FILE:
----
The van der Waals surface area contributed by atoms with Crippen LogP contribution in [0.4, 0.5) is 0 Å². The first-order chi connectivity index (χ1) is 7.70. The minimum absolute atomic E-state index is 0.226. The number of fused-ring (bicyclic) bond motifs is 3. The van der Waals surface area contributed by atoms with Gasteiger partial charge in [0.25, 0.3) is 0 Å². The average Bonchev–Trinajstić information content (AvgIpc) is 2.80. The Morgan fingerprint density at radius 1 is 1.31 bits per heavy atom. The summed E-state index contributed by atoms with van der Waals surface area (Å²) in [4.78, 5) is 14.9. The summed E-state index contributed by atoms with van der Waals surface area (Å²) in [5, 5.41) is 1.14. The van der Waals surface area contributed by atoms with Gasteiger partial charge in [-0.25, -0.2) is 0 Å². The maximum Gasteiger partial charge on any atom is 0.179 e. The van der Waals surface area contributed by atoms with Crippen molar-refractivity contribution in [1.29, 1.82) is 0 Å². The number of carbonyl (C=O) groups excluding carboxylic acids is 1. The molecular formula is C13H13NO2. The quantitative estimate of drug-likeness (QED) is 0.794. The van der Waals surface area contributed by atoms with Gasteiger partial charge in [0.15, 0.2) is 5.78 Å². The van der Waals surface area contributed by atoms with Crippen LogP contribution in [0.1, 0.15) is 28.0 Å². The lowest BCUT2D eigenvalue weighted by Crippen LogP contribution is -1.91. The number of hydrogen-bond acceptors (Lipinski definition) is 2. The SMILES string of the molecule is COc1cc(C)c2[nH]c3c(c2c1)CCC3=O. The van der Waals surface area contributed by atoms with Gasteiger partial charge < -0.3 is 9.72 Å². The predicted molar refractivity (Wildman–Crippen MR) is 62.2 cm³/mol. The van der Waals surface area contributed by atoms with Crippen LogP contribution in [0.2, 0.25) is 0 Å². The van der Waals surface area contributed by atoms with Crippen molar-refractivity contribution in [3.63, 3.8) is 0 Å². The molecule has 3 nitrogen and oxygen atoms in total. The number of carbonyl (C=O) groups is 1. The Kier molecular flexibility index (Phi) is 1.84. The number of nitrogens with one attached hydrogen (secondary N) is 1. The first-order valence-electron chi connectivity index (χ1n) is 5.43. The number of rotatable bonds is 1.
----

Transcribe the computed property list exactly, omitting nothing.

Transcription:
The van der Waals surface area contributed by atoms with Crippen LogP contribution in [0.4, 0.5) is 0 Å². The first-order chi connectivity index (χ1) is 7.70. The minimum absolute atomic E-state index is 0.226. The number of fused-ring (bicyclic) bond motifs is 3. The van der Waals surface area contributed by atoms with Gasteiger partial charge in [0.25, 0.3) is 0 Å². The average Bonchev–Trinajstić information content (AvgIpc) is 2.80. The Morgan fingerprint density at radius 1 is 1.31 bits per heavy atom. The summed E-state index contributed by atoms with van der Waals surface area (Å²) in [4.78, 5) is 14.9. The summed E-state index contributed by atoms with van der Waals surface area (Å²) in [5, 5.41) is 1.14. The van der Waals surface area contributed by atoms with Gasteiger partial charge in [-0.25, -0.2) is 0 Å². The maximum Gasteiger partial charge on any atom is 0.179 e. The van der Waals surface area contributed by atoms with Crippen molar-refractivity contribution in [1.29, 1.82) is 0 Å². The number of carbonyl (C=O) groups excluding carboxylic acids is 1. The molecular formula is C13H13NO2. The quantitative estimate of drug-likeness (QED) is 0.794. The van der Waals surface area contributed by atoms with Gasteiger partial charge in [0.15, 0.2) is 5.78 Å². The van der Waals surface area contributed by atoms with Crippen LogP contribution in [0.1, 0.15) is 28.0 Å². The lowest BCUT2D eigenvalue weighted by Crippen LogP contribution is -1.91. The number of hydrogen-bond acceptors (Lipinski definition) is 2. The SMILES string of the molecule is COc1cc(C)c2[nH]c3c(c2c1)CCC3=O. The van der Waals surface area contributed by atoms with Gasteiger partial charge < -0.3 is 9.72 Å². The predicted molar refractivity (Wildman–Crippen MR) is 62.2 cm³/mol. The van der Waals surface area contributed by atoms with Crippen LogP contribution in [0.2, 0.25) is 0 Å². The van der Waals surface area contributed by atoms with Crippen molar-refractivity contribution in [3.63, 3.8) is 0 Å². The molecule has 3 nitrogen and oxygen atoms in total. The number of carbonyl (C=O) groups is 1. The Kier molecular flexibility index (Phi) is 1.84. The number of nitrogens with one attached hydrogen (secondary N) is 1. The first-order valence-electron chi connectivity index (χ1n) is 5.43. The number of rotatable bonds is 1.